Egypt, Sudan and Ethiopia Reach Agreement on Grand Renaissance Dam
By admin March 11, 2015


Early last Friday, the foreign ministries of Egypt, Sudan, and Ethiopia announced that they had tentatively reached an agreement on the sharing of the Nile water resources, and the use of Ethiopia’s controversial Grand Renaissance Dam, after negotiations that had begun on Tuesday of the same week.  Sudanese foreign minister Ali Karti explained that the three countries had agreed on “the principles” of the use of this dam and of the eastern Nile river basin.  Now, the principles must be submitted to the three relevant heads of state for approval.

The Grand Renaissance Dam is located along the Blue Nile in the Benishangul-Gumuz region in western Ethiopia, which borders Sudan.  The dam has been under construction since 2011, and is expected to open in 2017.  Much of its appeal comes from Ethiopia’s desire for hydropower production.  During peak times, the dam is expected to produce up to 6,000 megawatts of electricity, which would make it the largest hydroelectric producer in Africa.  Since only one third of Ethiopians currently have access to electricity, this is expected to lead to significant improvement in living standards.  Ethiopia also hopes that the dam will turn it into a major electricity exporter to neighboring countries.

However, some of these countries, particularly Egypt, reacted with alarm to the plans for the Grand Renaissance Dam.  The Egyptian economy and population depend heavily on the flow of the Nile; between its agricultural needs and its growing population, Egypt is expected to need an additional 21 billion cubic meters of water per year by 2050 (to be added to its current need of 55 billion cubic meters), and has been very concerned that the dam could reduce the flow of water coming through the Nile precisely as these needs are increasing.  Egypt has historically considered its rights to the Nile to be guaranteed by two treaties from 1929 and 1959, which guarantee it 87 percent of the river’s flow, but in 2010, Ethiopia and three more African countries (Uganda, Rwanda and Tanzania) signed an agreement in 2010 to seek more water for their own needs, which they claimed superseded these earlier treaties.  However, Ethiopia has repeatedly sought to include Egypt and Sudan in the process, and to reassure them that the dam will not affect their water flows.  In 2012, the three countries formed a panel of experts (six drawn from their respective governments and four international experts) for environmental impact assessment, but Egypt and Ethiopia disagreed over their interpretations of the panel’s report, and the argument continued.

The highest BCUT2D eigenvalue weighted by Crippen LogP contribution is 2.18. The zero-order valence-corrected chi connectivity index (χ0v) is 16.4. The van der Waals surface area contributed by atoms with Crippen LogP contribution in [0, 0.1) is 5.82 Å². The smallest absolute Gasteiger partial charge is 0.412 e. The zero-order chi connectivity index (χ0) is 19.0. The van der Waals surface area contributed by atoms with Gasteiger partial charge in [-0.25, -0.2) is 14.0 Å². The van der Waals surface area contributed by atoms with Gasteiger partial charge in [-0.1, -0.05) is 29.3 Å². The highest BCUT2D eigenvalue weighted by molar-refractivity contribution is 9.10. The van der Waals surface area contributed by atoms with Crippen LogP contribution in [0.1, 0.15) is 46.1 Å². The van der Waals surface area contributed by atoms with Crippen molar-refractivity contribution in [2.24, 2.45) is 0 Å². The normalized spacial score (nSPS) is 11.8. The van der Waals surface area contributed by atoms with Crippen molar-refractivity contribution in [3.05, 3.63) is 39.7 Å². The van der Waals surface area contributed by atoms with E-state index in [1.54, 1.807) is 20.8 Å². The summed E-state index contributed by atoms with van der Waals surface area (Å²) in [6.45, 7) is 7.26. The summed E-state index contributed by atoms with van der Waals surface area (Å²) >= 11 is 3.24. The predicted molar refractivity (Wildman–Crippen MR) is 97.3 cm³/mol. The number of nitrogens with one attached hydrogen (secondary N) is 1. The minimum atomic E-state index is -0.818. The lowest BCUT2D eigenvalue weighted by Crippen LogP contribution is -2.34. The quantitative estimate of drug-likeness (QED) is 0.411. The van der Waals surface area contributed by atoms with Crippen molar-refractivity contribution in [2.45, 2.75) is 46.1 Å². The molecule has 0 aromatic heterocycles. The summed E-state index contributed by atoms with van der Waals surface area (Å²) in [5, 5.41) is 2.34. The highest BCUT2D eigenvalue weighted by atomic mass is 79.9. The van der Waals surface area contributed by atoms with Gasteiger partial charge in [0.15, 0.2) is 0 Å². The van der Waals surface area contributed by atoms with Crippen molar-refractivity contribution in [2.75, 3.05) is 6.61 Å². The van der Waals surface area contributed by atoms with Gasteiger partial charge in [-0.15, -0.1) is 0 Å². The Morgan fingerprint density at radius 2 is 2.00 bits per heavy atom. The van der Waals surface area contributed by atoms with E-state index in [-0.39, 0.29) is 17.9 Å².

Last week’s argument was the first major breakthrough in the negotiation process, though it has yet to be ratified by the Egyptian, Sudanese, and Ethiopian governments.  The ministers emphasized that there was “complete consent,” but have not revealed any of the details of the agreement.  If this does lead to a lasting agreement and the confrontation is finally put to rest, the dam could be a major step forward for the development not only of Ethiopia, but the East African region as a whole.

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Thanks for sharing !

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